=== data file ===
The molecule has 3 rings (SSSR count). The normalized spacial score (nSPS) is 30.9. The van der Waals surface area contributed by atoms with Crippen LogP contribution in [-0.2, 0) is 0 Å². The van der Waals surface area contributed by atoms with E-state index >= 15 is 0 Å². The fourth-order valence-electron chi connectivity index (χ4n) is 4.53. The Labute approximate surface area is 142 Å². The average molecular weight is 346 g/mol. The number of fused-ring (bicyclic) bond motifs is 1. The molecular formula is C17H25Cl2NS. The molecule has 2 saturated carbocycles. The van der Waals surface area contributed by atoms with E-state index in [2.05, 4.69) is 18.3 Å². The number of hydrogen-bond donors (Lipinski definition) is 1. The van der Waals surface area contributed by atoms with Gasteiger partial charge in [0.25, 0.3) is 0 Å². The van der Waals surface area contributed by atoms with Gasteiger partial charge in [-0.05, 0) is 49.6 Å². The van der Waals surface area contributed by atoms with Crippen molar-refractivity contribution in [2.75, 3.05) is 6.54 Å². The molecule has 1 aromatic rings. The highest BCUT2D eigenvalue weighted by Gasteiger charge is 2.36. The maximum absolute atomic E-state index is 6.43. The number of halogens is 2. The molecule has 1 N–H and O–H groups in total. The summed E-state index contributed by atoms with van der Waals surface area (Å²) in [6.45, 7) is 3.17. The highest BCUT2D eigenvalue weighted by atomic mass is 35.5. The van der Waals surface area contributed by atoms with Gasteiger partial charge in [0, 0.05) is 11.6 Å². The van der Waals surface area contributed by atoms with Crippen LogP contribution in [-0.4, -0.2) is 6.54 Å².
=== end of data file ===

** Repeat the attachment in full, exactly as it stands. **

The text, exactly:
The molecule has 3 rings (SSSR count). The normalized spacial score (nSPS) is 30.9. The van der Waals surface area contributed by atoms with Crippen LogP contribution in [-0.2, 0) is 0 Å². The van der Waals surface area contributed by atoms with E-state index >= 15 is 0 Å². The fourth-order valence-electron chi connectivity index (χ4n) is 4.53. The Labute approximate surface area is 142 Å². The average molecular weight is 346 g/mol. The number of fused-ring (bicyclic) bond motifs is 1. The molecular formula is C17H25Cl2NS. The molecule has 2 saturated carbocycles. The van der Waals surface area contributed by atoms with E-state index in [2.05, 4.69) is 18.3 Å². The number of hydrogen-bond donors (Lipinski definition) is 1. The van der Waals surface area contributed by atoms with Gasteiger partial charge in [0.25, 0.3) is 0 Å². The van der Waals surface area contributed by atoms with Gasteiger partial charge in [-0.05, 0) is 49.6 Å². The van der Waals surface area contributed by atoms with Crippen molar-refractivity contribution in [2.75, 3.05) is 6.54 Å². The molecule has 1 aromatic rings. The highest BCUT2D eigenvalue weighted by Gasteiger charge is 2.36. The maximum absolute atomic E-state index is 6.43. The number of halogens is 2. The molecule has 1 N–H and O–H groups in total. The summed E-state index contributed by atoms with van der Waals surface area (Å²) in [6.45, 7) is 3.17. The highest BCUT2D eigenvalue weighted by atomic mass is 35.5. The van der Waals surface area contributed by atoms with Gasteiger partial charge in [0, 0.05) is 11.6 Å². The van der Waals surface area contributed by atoms with Crippen LogP contribution in [-0.4, -0.2) is 6.54 Å².